Regis Umugiraneza, Co-Founder of CARL group
Regis Umugiraneza, a 29-year-old Agribusiness graduate, grew up surrounded by fields of sweet potato. He was four years old when the 1994 Genocide against the Tutsi population claimed the lives of his father, sister and many other family members. Since that time, Rwanda has been on a steady path to recovery, and so has Regis. Since launching his business, they have become part of the new generation of young leaders rebuilding the country’s economy.
Before the Genocide, Rwanda’s abundantly growing sweet potato crop was popular. People ate it steamed with a cup of milk at dinner time. Afterwards however, the crops became seen as the food of the rural poor. The upcoming, middle class, city dwellers were no longer interested in consuming it.
During his studies, Regis learned that the orange fleshed sweet potato is nutritious, healthy and rich in vitamin A. Young children and pregnant or lactating women are particularly at risk of vitamin A deficiency and in Rwanda more than 35% of children under 5 still experience malnutrition. The new knowledge peaked Regis’ interest and he wondered whether there could be other ways to cook the versatile vegetable that would appeal to both rural and urban populations.
“I don’t believe that poverty is a lack of wealth but rather a lack of opportunities for someone to bring out the best of them and to grow to their full potential to contribute to the well-being of their families, friends and societies”
He started with spaghetti. However, after receiving entrepreneurship training from SPARK, he conducted market research and found that the demand for pasta was low in Rwanda. So he moved onto doughnuts.
Known as ‘mandazi’, sweet doughnuts were already popular so within 2 months of graduating, Regis and his three fellow students, Clarisse Murekatete, Ada Elyse Irirashenono and Larissa Uwase, had established CARL Group (an acronym of all their names).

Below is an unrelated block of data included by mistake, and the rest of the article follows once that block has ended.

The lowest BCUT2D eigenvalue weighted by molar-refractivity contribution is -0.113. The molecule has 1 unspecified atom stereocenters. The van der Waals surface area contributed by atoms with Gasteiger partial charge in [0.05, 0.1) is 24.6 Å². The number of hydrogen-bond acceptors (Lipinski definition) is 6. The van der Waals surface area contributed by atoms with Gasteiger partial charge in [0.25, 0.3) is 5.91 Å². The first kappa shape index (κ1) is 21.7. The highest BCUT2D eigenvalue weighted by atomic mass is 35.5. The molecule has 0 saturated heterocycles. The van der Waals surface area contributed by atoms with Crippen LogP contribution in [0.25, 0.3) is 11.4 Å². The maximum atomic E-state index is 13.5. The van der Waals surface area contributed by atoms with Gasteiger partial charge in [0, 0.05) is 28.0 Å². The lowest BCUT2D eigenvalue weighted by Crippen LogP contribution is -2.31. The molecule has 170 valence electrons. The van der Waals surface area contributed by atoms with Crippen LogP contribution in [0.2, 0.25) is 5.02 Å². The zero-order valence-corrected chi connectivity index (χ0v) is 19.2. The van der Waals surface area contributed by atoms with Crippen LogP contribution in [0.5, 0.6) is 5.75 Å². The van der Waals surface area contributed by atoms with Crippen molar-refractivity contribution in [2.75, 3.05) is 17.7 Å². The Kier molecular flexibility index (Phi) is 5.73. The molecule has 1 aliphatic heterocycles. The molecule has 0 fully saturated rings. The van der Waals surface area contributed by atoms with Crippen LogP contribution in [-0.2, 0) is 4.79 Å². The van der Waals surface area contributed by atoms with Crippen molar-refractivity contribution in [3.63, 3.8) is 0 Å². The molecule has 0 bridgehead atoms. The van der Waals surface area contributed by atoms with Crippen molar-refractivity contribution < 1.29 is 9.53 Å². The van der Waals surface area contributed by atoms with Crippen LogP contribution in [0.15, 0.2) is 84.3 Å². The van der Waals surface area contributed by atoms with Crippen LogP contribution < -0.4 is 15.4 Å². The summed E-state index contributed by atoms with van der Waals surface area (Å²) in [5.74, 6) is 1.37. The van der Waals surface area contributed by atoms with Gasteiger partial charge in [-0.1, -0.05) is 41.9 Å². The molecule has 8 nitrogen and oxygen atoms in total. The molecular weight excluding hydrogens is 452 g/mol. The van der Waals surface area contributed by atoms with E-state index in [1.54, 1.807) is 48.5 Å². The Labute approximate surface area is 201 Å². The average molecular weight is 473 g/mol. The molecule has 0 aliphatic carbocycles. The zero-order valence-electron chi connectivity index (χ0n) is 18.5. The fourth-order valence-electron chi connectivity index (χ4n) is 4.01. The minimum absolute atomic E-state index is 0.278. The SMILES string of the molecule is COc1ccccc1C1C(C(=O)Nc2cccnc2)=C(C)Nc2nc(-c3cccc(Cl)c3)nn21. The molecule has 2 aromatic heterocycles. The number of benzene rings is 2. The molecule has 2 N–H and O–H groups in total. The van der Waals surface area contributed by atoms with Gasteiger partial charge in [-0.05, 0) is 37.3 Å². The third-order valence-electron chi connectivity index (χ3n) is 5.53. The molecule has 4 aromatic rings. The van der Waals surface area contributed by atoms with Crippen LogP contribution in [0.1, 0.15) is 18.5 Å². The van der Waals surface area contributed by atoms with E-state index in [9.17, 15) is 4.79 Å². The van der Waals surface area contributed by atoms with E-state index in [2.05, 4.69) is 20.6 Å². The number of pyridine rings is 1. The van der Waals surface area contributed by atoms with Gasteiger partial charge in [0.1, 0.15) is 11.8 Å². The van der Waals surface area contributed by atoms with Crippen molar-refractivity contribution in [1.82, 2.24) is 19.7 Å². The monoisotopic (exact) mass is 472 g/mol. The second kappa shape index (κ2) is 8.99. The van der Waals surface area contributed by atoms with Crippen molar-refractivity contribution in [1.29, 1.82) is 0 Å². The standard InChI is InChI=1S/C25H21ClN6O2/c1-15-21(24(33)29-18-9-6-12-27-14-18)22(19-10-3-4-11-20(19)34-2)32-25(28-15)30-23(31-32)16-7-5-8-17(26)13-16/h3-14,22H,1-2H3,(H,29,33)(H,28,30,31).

The sweet potato doughnuts were a big hit. After giving away samples during local events, the team could hardly keep up with the production. However, even after winning some startup capital during SPARK’s business plan competition, renting a bakery and purchasing small tools, the doughnuts lacked consistency. Regis and his team were ready to make the next step in their business.
From spaghetti to doughnuts to bread
After acing more business competitions and increasing their funding, the team was able to hire more people, bringing their total employees to 16 full and part-time staff, and started trialling new products using a traditional wooden oven.
With a grant from the Business Development Fund, the team sought the advice of an expert consultant to support their growing business. After just 10 days, CARL Group had a new product for Rwanda’s shelves: Vitabread.
Breaking open a soft, fluffy loaf, still warm from the oven, revealed an orange, naturally-sweet bread. But the novelty ran deeper than the colour. The unique, nutrient-rich bread had no added sugar, low levels of salt and gluten, plus the essential vitamin A.
#RwOT did you know that #sweetpotato bread can TREAT your Stomach ulcers?they contain VitaminB-complex,vitamin C,beta carotene,potassium&calcium,these are good in curing stomach ulcers,helps to prevent constipation&also reduce the pain&inflamation of ulcers #VITABREAD has it all pic.twitter.com/GryhXeXB9P
— CARL Group (@carl_ltd) November 4, 2019
The orange-coloured novelty gained so much attention that the Ministry of Agriculture came to visit CARL Group’s Kigali bakery and Regis made it into the pages of Rwanda’s national newspaper.
The bread, being denser and more nutritious than regular white bread, also has a longer shelf life – 10 days. With its exploding popularity, Vitabread is now available at 25 supermarkets across Rwanda and more than 200 farmers are needed to supply the bakery with enough sweet potatoes! CARL Group soon plans to open more bakeries in the South Province, as well as one in Musanze in the north – areas largely populated by sweet potato farmers. In the beginning of 2020, CARL Group also plans to launch their next invention: sweet potato biscuits!
Regis has one piece of advice for young entrepreneurs, who tend to prioritise fundraising but can neglect the business idea. He says:
“Be patient, be persistent, make sure your business is valuable, and use your passions and skills”.